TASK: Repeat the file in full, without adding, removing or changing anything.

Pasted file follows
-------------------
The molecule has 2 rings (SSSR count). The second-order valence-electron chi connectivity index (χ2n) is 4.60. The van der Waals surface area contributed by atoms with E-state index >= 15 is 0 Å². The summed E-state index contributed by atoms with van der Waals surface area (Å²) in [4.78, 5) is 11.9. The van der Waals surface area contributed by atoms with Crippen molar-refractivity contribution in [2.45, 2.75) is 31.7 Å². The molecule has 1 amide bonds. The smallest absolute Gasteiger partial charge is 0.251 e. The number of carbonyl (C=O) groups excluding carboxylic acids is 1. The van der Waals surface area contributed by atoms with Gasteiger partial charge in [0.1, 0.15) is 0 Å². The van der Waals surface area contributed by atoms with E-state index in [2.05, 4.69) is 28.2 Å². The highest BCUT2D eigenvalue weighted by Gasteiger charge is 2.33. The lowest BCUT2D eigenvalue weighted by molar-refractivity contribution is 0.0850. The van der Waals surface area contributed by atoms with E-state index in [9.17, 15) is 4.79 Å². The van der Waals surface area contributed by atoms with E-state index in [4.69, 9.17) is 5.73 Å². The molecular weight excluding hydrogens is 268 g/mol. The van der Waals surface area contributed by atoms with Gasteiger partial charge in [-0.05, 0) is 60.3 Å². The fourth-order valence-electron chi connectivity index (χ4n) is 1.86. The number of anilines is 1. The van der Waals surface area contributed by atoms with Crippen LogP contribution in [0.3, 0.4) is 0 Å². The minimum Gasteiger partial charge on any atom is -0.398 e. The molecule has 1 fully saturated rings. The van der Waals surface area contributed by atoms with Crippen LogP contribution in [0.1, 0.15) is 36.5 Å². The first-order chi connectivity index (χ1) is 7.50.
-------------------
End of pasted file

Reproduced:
The molecule has 2 rings (SSSR count). The second-order valence-electron chi connectivity index (χ2n) is 4.60. The van der Waals surface area contributed by atoms with E-state index >= 15 is 0 Å². The summed E-state index contributed by atoms with van der Waals surface area (Å²) in [4.78, 5) is 11.9. The van der Waals surface area contributed by atoms with Crippen molar-refractivity contribution in [2.45, 2.75) is 31.7 Å². The molecule has 1 amide bonds. The smallest absolute Gasteiger partial charge is 0.251 e. The number of carbonyl (C=O) groups excluding carboxylic acids is 1. The van der Waals surface area contributed by atoms with Gasteiger partial charge in [0.1, 0.15) is 0 Å². The van der Waals surface area contributed by atoms with E-state index in [2.05, 4.69) is 28.2 Å². The highest BCUT2D eigenvalue weighted by Gasteiger charge is 2.33. The lowest BCUT2D eigenvalue weighted by molar-refractivity contribution is 0.0850. The van der Waals surface area contributed by atoms with E-state index in [9.17, 15) is 4.79 Å². The van der Waals surface area contributed by atoms with E-state index in [4.69, 9.17) is 5.73 Å². The molecular weight excluding hydrogens is 268 g/mol. The van der Waals surface area contributed by atoms with Gasteiger partial charge in [-0.05, 0) is 60.3 Å². The fourth-order valence-electron chi connectivity index (χ4n) is 1.86. The number of anilines is 1. The van der Waals surface area contributed by atoms with Crippen LogP contribution in [0.3, 0.4) is 0 Å². The minimum Gasteiger partial charge on any atom is -0.398 e. The molecule has 1 fully saturated rings. The van der Waals surface area contributed by atoms with Crippen LogP contribution in [0.1, 0.15) is 36.5 Å². The first-order chi connectivity index (χ1) is 7.50.